The Global Economy and Its Two-speed Transmission
I know, I know; I haven’t said one optimistic thing in two, no, three years, at least. Believe me, I wish I had a reason to put my rosy goggles on, but it’s just that I have yet to find an outfit that would go with them. Verdi composed an aria on the topic of women’s fickle nature, so I’ll use that as an excuse for the simple fact that the color we wear is all about the mood we’re in. (Not that I agree with the ultimate cynic, the Duke of Mantua, the callous playboy who sings La donna è mobile, that women are fickle at all. Quite the contrary; I mean, who is he to talk?) But back on the topic of my dark moods, the fact remains that I keeping wearing all shades of grey and black for a number of reasons; the latest being the trend of world central banks’ increasingly choosing different paths in the way they are dealing with the aftermath of the crash of 2008 and the recession of 2009.
Now, I’m not calling for another dip…yet. But it does seem that the lasting global recovery is not around the corner. It may not be even around the next block or even in the same city. What I’m trying to say is…it is most likely far off on the horizon, and here’s why I think that.
Two years ago, around this time, the leading world economies banded together and made a precedent by slashing interest rates in unison, and some into virtual non-existence. Today, however, central banks seem to have split along the lines of the haves and the have-nots. As a result, and depending on which side of the great divide they have ended up, the world economies are diverging further and further apart in terms of how they are responding to the stalled recovery through policy action, reaction or, in the case of some countries, neither.
It seems that major players also like to come up with catchy terms to describe various trends. I have already written about the term “currency war,” coined first by Brazil’s finance minister, which went viral in a matter of hours. Now, some watchers of central banks around the world are coming up with car-references when describing the latest trends, such as that the global economy has a two-speed transmission—one for the crawlers and one for the gallopers. As it so happens in this topsy-turvy world, the “crawlers” are developed economies and the “gallopers” are emerging economies.
Unlike two years ago, there is no unison now. The crawlers—particularly those saddled with current account deficits—promote monetary easing, seeking to depreciate their currencies to make their goods more attractive to their trading partners. The gallopers, on the other hand, seek tightening and/or stopping with the stimulus. What neither side seems able to agree on is whether to let their currencies appreciate or depreciate. Why? Well, everyone would like to export as much as possible and import as little as possible to fix their balance sheets. Of course, this standoff is not going to be easily resolved.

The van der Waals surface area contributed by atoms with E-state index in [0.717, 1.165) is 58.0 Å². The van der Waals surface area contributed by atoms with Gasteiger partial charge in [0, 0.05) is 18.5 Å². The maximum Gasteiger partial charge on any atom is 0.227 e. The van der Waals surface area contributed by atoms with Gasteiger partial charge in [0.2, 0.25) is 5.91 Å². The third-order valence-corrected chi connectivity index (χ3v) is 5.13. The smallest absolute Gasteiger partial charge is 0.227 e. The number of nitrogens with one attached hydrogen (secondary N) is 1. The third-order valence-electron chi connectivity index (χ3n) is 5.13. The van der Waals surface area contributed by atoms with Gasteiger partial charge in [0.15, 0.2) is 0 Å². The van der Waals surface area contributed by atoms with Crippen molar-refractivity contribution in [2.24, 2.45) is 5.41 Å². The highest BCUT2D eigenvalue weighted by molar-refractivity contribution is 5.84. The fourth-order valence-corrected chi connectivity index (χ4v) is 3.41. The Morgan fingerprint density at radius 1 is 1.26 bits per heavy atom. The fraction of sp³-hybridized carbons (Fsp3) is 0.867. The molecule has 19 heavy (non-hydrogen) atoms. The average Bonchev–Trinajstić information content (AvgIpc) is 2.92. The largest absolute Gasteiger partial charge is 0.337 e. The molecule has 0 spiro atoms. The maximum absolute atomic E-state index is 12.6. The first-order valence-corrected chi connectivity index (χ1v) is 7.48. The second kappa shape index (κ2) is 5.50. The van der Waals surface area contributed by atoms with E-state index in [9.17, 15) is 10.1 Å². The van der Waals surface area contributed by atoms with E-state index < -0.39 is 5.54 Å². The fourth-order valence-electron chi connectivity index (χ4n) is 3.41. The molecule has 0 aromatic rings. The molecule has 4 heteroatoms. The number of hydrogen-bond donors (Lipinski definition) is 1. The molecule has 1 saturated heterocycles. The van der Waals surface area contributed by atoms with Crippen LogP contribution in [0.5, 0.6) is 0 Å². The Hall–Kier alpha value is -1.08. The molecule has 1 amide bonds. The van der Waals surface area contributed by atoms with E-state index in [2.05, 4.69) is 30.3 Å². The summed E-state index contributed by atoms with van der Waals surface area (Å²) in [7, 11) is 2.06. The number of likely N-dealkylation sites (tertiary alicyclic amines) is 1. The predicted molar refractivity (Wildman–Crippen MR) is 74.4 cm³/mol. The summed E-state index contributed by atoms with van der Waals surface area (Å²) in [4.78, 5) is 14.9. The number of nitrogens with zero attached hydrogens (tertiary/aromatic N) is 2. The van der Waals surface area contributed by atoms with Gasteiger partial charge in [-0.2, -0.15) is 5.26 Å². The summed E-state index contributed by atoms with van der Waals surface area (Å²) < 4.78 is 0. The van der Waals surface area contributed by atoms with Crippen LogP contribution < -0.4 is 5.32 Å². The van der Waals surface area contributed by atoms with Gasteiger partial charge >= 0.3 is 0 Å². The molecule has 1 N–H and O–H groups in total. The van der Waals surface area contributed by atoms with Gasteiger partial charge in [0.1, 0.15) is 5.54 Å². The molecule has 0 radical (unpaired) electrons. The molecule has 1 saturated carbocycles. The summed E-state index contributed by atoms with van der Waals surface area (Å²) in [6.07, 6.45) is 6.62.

The dichotomy that has been growing for about a year now will take much longer to resolve. The global growth is in the process of rebalancing and it is still at a risky juncture. The recovery is a complex function of numerous interdependent factors that need to resolve themselves within one complex equation. But the trouble is that some variables of this equation are moving too fast, such as quantitative easing among the crawlers and stimulus withdrawal among the gallopers, while an equally critical element—the boosting of the domestic demand in Asian countries, such as China and India—is not filling the void. This is how the global imbalances persist and why the debate on the timing of policy decisions persists. Knowing how to balance macroeconomic short-term growth with long-term health is an art, just as it is an art knowing how to equate consumer spending with consumer deleveraging.
So, how are policy-makers expected to deal with this many conundrums? There are no easy answers, other than that, for this whole mess to play itself out, it will not take months or quarters. More likely, we are talking about years, perhaps even decades. So perhaps the best thing anyone can do, from policy-makers to politicians to ordinary people, is to be patient, to get used to the fact that the days of quick fixes are over and hope that policies put in place today will indeed bear fruit down the road.